Dear Friends and Neighbors,

Thank you to those of you who were able to attend our virtual District 66 Town Hall meeting on Monday. We were pleased with the turnout and enjoyed the questions and conversation. You can view a recording of the meeting here.

Below is the third part of this year’s session report on issues and concerns that I want to highlight. As indicated previously, this year’s session report is coming in three installments in order to devote space to a variety of important issues from this session.
Here is a link to the first and second installments which you should have received previously.

Please continue to contact me with your concerns, suggestions, or questions, with the contact information below.

Thank you for giving me the honor to serve as your senator.

John Marty signature 
John Marty

Rejecting Federal Food Assistance; Refusing to Help Hungry People

While there was bipartisan support for maximizing the federal funds available to Minnesota during the past year, when some of those federal funds would allow more low-income working families qualify for SNAP food assistance, Senate Republicans voted unanimously against it.

In the Health and Human Services bill, I backed an amendment to expand eligibility for food assistance up to 200% of the federal poverty line. Because the federal government was providing all the funding, the only cost to the state to get as much as $40 million per year for hungry families, would be about $14,000 for reprogramming and administrative costs.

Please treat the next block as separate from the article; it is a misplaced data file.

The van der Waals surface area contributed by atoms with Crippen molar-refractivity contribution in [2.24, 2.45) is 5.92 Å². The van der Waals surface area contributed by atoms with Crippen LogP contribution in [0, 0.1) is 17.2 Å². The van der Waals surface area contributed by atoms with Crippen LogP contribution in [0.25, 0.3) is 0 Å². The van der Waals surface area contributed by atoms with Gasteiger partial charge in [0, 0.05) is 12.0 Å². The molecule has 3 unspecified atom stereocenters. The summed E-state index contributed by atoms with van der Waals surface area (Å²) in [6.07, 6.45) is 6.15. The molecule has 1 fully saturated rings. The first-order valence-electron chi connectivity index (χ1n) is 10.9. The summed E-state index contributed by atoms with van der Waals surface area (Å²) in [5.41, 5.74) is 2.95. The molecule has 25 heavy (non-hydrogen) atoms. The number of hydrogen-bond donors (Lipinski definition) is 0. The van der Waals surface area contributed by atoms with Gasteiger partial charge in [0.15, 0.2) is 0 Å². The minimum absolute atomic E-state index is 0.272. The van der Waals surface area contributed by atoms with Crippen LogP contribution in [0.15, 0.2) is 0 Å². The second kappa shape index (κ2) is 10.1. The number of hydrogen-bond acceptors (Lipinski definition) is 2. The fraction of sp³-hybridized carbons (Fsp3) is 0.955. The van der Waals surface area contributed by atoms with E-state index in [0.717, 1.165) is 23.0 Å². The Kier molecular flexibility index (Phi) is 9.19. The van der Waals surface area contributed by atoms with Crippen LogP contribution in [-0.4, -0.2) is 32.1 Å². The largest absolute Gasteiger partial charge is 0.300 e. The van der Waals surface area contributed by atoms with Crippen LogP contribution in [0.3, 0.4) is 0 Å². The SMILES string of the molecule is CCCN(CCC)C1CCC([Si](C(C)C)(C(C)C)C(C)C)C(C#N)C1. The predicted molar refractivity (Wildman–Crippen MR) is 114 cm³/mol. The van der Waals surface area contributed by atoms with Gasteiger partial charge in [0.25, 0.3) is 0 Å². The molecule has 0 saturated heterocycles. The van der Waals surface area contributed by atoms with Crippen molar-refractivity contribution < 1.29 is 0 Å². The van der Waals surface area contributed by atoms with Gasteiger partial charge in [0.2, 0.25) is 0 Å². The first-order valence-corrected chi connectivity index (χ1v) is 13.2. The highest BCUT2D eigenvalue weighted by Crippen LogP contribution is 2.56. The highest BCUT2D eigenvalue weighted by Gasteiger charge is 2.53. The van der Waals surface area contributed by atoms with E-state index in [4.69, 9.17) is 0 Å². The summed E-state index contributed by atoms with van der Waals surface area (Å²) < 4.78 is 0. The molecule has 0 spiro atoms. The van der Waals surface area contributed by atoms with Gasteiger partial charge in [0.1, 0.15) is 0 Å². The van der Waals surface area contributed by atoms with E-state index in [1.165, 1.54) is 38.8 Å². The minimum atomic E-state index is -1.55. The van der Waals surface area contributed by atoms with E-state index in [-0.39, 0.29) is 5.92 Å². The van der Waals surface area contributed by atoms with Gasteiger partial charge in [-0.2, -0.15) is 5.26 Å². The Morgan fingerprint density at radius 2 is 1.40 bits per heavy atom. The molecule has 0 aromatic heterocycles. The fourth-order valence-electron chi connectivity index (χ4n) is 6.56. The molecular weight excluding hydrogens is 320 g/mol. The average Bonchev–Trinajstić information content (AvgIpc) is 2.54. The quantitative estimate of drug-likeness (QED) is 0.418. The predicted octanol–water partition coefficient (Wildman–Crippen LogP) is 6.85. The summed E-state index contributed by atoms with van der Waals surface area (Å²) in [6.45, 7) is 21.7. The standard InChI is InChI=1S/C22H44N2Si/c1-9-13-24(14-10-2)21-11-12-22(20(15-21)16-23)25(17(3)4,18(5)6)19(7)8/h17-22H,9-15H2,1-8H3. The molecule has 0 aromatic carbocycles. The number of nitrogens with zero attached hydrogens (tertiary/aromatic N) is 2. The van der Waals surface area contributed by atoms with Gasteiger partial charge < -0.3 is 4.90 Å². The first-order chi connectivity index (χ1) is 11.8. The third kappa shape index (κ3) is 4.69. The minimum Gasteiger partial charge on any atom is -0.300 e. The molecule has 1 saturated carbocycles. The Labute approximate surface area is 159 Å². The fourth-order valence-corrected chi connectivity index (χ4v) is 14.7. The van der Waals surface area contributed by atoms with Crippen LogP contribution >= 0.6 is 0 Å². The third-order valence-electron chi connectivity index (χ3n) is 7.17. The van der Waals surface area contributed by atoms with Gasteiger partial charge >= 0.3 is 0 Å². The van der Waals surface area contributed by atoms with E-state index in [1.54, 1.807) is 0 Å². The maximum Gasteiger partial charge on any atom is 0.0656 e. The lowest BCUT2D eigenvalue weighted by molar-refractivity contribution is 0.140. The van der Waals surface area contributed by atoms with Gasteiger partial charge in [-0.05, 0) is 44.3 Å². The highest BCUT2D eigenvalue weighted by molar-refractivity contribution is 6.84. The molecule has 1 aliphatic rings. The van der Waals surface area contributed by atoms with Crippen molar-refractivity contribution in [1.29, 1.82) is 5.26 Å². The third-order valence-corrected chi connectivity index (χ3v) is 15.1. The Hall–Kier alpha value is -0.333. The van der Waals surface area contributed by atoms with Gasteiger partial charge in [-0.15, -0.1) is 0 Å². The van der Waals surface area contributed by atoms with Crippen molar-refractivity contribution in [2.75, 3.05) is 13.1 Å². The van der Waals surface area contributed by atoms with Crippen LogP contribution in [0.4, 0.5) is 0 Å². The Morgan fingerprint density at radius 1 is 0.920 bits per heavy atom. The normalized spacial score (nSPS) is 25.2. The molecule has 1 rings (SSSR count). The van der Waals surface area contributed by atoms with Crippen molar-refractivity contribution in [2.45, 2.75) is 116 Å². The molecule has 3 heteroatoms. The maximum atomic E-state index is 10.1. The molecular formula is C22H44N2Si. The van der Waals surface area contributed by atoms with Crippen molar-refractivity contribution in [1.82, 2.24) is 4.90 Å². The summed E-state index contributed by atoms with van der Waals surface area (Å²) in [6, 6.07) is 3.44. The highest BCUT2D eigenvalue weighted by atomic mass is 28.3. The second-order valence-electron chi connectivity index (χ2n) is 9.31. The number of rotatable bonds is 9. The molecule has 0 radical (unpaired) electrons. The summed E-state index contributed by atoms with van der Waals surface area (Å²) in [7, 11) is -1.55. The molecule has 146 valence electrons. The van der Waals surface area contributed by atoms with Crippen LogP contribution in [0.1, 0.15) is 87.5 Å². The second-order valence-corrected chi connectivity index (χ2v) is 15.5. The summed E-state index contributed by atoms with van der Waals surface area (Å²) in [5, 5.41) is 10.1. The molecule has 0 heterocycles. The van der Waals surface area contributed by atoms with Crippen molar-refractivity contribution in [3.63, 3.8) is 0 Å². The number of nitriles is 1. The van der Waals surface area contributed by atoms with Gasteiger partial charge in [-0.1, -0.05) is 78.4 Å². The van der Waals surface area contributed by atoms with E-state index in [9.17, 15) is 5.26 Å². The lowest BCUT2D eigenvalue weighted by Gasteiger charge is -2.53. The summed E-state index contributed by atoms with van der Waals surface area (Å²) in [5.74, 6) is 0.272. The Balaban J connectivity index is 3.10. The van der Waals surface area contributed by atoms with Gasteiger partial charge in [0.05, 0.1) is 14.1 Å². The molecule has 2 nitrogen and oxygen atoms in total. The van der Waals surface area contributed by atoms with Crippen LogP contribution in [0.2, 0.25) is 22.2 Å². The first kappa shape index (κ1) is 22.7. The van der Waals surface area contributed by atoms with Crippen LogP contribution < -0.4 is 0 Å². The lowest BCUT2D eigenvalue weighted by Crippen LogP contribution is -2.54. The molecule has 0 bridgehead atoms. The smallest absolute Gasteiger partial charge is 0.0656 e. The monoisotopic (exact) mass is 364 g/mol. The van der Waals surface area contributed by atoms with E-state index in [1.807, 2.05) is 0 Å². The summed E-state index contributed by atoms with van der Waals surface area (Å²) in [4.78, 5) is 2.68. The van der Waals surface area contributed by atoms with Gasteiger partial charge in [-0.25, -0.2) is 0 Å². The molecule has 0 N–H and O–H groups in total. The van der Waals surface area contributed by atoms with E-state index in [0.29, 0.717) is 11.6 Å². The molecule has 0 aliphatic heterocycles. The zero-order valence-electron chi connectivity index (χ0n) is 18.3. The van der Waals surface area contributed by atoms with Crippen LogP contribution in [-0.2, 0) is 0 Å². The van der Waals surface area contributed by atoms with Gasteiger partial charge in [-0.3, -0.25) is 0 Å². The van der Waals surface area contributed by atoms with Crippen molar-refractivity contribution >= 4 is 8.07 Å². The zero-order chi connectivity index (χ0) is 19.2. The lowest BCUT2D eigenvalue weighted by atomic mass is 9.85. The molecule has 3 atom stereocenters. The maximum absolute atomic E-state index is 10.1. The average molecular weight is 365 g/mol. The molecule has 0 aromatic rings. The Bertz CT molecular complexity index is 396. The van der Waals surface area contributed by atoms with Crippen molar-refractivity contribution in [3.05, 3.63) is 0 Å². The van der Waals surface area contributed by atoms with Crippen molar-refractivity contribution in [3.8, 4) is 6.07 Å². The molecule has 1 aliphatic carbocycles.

We heard from a couple in their mid-70s who had retired, assuming their 401k and social security would be sufficient to make ends meet. But they cannot afford groceries and were struggling month after month. For a two-person household, these federal funds would expand coverage for people with a total income between about $28,740 and $34,840 per year.

The people that the Senate refused to help include low-income retirees and working people who are struggling to put food on the table. Here is a clip of my speech in support of accepting these federal funds to help low-income families:

As one of the wealthiest states in the wealthiest country there is no reason to have hungry people in Minnesota.


“Cooking the Books” Undercuts Public’s Ability to be Informed

For almost twenty years, Minnesota law directed state budget forecasters to include the impact of inflation on projected state revenues but not on state expenditures. Counting inflation on only one side of the equation is effectively cooking the books. It distorts budget realities.

When a higher cost of living means businesses pay their workers more, there will be an increase in income taxes coming from those higher wages. However, when the state budget is required to pay more to get the same products or services, the law explicitly prohibits the calculation of those costs in budget projections.